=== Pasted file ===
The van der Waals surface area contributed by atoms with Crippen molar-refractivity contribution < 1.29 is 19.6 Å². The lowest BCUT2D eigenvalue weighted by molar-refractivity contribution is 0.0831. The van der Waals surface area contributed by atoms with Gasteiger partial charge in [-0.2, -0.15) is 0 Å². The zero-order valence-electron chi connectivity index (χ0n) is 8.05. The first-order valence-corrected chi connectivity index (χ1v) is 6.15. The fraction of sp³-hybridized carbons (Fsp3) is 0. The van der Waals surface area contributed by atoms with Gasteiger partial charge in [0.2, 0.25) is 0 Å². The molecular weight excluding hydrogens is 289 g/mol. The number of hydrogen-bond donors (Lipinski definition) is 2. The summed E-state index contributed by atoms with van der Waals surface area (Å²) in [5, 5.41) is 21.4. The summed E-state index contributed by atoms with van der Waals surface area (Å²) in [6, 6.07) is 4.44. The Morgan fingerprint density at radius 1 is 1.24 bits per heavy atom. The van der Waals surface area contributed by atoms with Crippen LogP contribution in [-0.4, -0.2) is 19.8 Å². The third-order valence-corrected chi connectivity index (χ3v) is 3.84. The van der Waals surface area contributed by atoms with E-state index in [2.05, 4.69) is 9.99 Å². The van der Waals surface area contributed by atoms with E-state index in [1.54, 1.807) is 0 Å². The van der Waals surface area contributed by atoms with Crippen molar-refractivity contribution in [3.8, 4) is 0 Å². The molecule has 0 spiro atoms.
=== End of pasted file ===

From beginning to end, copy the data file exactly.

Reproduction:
The van der Waals surface area contributed by atoms with Crippen molar-refractivity contribution < 1.29 is 19.6 Å². The lowest BCUT2D eigenvalue weighted by molar-refractivity contribution is 0.0831. The van der Waals surface area contributed by atoms with Gasteiger partial charge in [-0.2, -0.15) is 0 Å². The zero-order valence-electron chi connectivity index (χ0n) is 8.05. The first-order valence-corrected chi connectivity index (χ1v) is 6.15. The fraction of sp³-hybridized carbons (Fsp3) is 0. The van der Waals surface area contributed by atoms with Gasteiger partial charge in [0.2, 0.25) is 0 Å². The molecular weight excluding hydrogens is 289 g/mol. The number of hydrogen-bond donors (Lipinski definition) is 2. The summed E-state index contributed by atoms with van der Waals surface area (Å²) in [5, 5.41) is 21.4. The summed E-state index contributed by atoms with van der Waals surface area (Å²) in [6, 6.07) is 4.44. The Morgan fingerprint density at radius 1 is 1.24 bits per heavy atom. The van der Waals surface area contributed by atoms with Crippen LogP contribution in [-0.4, -0.2) is 19.8 Å². The third-order valence-corrected chi connectivity index (χ3v) is 3.84. The van der Waals surface area contributed by atoms with E-state index in [2.05, 4.69) is 9.99 Å². The van der Waals surface area contributed by atoms with E-state index in [1.54, 1.807) is 0 Å². The van der Waals surface area contributed by atoms with Crippen molar-refractivity contribution in [3.8, 4) is 0 Å². The molecule has 0 spiro atoms.